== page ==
Every wooden door, whether exterior or interior, will need a refinish sooner or later, and yours is no exception at all. Exposure to the sun, weather, dust, and all the other natural and unnatural elements had left the varnish strip off. Maybe previous owners not have chosen a quality exterior finish for the doors, or they may not have prepared the wood properly.
But when you combine good preparation with a finish designed to withstand the elements and hot rays of the sun, it should last for years, not just months. Now if your exterior doors are starting to show some wear and tear, appearing a bit faded, or hanging a bit looser, then it’s time to get down to business finishing your front door. While it may be tempting to throw your old door in the trash and buy a replacement, let’s take a moment to determine if this beautiful old wooden door can return to its original brilliance.
While there are inexpensive options, you will miss the appearance and authenticity of the royal accord. It is also worth noting that a new custom wood door can cost you thousands of dollars. Whether you’re relaxed with the highest levels of DIY or new to the old game of calling a pro, this guide to wooden door refinishing will get you on the accurate track.
Stain and varnish always penetrate better on a horizontal surface, so for best results remove the door from its hinges. You will need a partner because solid wood is heavy. To cover the door opening, make a temporary barrier from a sheet of half inch exterior plywood, cut it to the same dimensions as the door and screw it into the jamb. Place the door on a workbench or pair of trestles, with a drop cloth underneath. Stain and varnish can consent permanent marks on floors.
Things, Tools, And Materials You Will Need:
- Horse saw
- Phillips screwdriver
- Paint scraper
- Electric sander
- 80 grit sandpaper
- 100 grit sandpaper
- 120 grit sandpaper
- Sticky cloth
- Sponge sander and clean brush
- Dry vacuum cleaner
- Urethane varnish for exterior mast
- Roller sleeve
- Heavy-duty rubber gloves
- Safety glasses
Remove The Wooden Door From The Hinges And Put It Down
The first step in renovating your front door is to remove the door from its hinges. Start by opening the door and hold it with a block of wood on the floor under the lock. Next, remove the hinge pins by hammering them from below with a 16-cent nail or tapping the head of the pin with a chisel or dull screwdriver. Remove the top pin last, to keep the door stable as you work.
Use a hammer and nail to remove the hinge pins, then carefully remove the door. It should be noted that when done well, finishing a wooden door can take a few days. However, if you start the process early in the day, you will have plenty of time to get to the point where you can safely hang the door again in the afternoon.
Remove the door from the hinges with a drill/screwdriver. Unscrew the hinges, the doorknob, the lock, and any other door hardware. Place the door on two trestles. While the storm door of this house kept it secure while the door was repaired, a piece of plywood could also be cut to temporarily fill the opening.
Sand The Wooden Door
Hand sand the door with one hundred grit sandpaper attached to a hand block. Sand parallel to the grain in small strokes. It is not necessary to remove all the old stains. Sand the inside of the cracks tight with the edge of a folded piece of sandpaper, like a utility knife. Sand the inside of the rounded profiles with a piece of sandpaper rolled into a cylinder. Use a fine-grit palm sander to sand the door smoothly. Keep the palm sander moving. If you leave it in one place for too long, you will damage the wood.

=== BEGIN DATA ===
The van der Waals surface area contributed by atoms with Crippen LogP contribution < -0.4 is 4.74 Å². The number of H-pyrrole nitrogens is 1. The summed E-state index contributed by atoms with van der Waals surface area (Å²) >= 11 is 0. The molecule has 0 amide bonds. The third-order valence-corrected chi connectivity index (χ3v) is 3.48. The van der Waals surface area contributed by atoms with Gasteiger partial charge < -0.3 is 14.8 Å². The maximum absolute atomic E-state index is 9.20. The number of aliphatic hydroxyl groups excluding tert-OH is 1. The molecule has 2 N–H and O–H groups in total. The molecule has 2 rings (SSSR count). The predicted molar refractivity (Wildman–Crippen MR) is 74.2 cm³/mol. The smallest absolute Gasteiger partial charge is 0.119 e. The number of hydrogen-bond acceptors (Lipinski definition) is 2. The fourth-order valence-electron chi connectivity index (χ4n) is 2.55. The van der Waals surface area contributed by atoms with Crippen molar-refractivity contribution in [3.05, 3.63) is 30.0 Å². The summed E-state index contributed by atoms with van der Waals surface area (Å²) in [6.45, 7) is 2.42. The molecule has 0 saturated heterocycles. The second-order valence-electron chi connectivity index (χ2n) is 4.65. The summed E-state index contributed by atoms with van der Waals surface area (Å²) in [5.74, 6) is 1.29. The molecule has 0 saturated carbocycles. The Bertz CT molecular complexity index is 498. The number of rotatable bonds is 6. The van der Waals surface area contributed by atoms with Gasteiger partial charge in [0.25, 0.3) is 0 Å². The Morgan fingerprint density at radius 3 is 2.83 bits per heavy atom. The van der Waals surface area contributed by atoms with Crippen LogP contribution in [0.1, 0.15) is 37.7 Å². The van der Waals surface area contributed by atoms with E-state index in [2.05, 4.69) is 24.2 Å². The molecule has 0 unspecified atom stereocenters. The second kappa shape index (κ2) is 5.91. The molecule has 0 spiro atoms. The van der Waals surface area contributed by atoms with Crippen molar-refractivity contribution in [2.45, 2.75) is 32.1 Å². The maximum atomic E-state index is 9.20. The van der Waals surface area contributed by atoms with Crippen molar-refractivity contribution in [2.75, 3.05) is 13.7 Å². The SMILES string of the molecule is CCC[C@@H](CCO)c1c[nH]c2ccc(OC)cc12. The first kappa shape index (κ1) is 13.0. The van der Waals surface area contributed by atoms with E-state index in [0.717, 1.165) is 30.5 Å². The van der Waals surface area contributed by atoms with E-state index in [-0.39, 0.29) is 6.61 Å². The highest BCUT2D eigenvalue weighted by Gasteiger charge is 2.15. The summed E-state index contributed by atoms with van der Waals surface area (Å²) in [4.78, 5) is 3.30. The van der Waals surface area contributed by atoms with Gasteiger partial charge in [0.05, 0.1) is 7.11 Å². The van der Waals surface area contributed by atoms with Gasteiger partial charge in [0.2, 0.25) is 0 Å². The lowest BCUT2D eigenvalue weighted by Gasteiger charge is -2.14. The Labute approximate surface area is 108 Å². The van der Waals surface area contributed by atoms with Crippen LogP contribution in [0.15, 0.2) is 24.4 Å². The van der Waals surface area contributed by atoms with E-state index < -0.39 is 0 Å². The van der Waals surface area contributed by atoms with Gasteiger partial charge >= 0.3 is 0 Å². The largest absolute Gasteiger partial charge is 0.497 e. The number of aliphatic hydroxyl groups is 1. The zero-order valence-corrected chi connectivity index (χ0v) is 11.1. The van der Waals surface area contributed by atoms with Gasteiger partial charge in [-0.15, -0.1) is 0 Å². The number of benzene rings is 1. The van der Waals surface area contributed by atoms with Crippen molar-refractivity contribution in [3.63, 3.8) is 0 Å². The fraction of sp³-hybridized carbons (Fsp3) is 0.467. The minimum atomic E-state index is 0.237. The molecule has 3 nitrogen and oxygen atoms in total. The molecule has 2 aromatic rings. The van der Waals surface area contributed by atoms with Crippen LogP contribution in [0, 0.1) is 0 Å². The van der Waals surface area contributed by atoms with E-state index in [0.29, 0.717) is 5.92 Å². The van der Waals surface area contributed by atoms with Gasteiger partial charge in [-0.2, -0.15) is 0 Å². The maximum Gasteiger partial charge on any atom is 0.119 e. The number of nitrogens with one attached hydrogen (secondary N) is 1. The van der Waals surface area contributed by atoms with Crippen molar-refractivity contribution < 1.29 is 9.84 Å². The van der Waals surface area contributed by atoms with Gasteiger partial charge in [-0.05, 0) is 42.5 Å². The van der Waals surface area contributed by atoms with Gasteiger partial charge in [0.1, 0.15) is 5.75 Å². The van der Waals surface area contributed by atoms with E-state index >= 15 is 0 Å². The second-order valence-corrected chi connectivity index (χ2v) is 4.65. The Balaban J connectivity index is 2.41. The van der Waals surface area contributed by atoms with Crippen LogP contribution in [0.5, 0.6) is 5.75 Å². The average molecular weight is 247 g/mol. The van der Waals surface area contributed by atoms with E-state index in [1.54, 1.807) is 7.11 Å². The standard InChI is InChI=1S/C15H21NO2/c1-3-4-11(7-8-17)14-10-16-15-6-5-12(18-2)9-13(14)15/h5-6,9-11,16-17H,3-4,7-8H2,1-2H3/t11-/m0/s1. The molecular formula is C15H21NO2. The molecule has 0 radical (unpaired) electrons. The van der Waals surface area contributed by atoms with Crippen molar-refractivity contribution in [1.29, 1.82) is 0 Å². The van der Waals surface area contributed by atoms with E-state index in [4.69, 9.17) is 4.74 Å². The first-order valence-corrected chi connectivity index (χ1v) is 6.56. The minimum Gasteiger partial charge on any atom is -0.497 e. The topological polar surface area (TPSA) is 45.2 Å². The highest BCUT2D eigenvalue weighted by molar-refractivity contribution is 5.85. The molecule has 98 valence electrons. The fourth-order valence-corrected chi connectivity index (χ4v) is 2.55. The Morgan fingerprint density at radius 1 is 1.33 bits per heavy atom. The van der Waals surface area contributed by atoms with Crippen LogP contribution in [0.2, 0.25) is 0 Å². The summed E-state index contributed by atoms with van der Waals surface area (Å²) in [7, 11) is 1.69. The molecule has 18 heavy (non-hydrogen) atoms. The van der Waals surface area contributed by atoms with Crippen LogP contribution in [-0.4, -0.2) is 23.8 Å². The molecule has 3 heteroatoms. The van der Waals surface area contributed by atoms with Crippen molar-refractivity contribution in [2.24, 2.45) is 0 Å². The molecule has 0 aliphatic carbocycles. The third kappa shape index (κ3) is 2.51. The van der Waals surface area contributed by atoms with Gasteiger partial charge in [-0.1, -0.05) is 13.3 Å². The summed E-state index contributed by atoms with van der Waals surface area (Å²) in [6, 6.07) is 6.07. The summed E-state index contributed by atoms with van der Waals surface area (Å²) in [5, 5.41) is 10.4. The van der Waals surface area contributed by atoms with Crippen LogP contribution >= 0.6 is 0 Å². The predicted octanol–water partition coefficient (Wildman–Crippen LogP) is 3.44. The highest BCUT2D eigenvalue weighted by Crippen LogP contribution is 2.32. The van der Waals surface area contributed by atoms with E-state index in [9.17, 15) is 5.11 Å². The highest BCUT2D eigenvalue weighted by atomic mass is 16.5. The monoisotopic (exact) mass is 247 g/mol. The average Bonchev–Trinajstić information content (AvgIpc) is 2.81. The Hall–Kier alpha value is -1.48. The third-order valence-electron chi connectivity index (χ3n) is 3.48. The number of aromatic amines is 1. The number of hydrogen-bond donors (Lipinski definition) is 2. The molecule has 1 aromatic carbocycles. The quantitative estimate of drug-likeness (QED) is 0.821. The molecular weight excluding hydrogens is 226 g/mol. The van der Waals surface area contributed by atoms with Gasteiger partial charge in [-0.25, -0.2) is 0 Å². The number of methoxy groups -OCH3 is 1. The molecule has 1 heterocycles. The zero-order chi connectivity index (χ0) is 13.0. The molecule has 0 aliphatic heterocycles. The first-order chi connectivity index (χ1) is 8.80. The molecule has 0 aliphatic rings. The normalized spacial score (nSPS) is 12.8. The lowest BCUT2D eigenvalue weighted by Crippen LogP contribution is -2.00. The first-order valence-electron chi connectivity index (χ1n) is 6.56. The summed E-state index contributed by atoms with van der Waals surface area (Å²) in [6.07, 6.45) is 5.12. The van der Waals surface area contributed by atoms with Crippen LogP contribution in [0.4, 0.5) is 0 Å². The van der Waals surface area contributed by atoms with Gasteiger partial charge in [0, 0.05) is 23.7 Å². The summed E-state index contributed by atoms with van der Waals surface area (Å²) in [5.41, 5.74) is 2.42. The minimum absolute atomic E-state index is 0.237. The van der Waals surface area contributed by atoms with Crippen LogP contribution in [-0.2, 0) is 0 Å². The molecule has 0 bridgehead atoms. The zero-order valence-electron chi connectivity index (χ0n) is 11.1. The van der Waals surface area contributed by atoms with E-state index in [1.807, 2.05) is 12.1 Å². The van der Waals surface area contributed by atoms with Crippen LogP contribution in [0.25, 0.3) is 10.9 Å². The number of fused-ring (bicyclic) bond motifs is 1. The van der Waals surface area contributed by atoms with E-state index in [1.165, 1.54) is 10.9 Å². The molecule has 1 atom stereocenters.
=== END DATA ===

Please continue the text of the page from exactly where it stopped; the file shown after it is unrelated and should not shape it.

Remember to follow the manufacturer’s safety precautions, including rubber gloves, eye protection, and adequate ventilation. You can also use an electric sander for flat surfaces, but you will need to sand the details of the wood by hand. The more complex the sculptures, the more tedious this process will be. Start with 60 grit paper and work up to a hundred and eighty grit paper. Be sure to remove all previous finishes.
Staining The Door
If your door is stained, you’ll need to remove the top layer, which usually peels off or gets sun damaged anyway, and why you’re doing it. Flat surfaces can be sanded with an electric sander, but all trim should be scraped and sanded by hand. These rounded profiles around the glass or inserts are ninety-nine percent difficult to clean and removing the color of the stain requires sanding down a sufficient coat of wood to remove that stain. Let the door dry overnight to make sure the stain is trapped in the pores of the wood. Hopping this step will give you dull result.
Then apply your Urethane Exterior Mast Polish with a natural bristle brush for a smooth, even coat. Start with the center panels and work your way to the outer edges. For best results, use a quality brush or apply the finish with a spray bottle. To minimize brush strokes, apply the finish in the direction of the grain. When the finish is dry, lightly sand the door with 220 grit sandpaper before applying a second coat.
The Finishing Touch
After allowing the stain to dry, the most important step is to cover the door with an exterior varnish. Exterior varnish sometimes referred to as spar varnish, although different from the spar varnish used on ships is different from interior varnish in that it contains special additives that help protect the wood from UV rays and the elements.
You will need to apply at least three coats or coats of varnish. Once the topcoat has had sufficient time to dry, reinstall the original hardware on the door once the surface coverings are dry. Hang it from the jambs. It’s time to put the materials and weather-stripping back in and admire your hard work. You have successfully restored your wooden door. Pat yourself on the back. You have done a great job.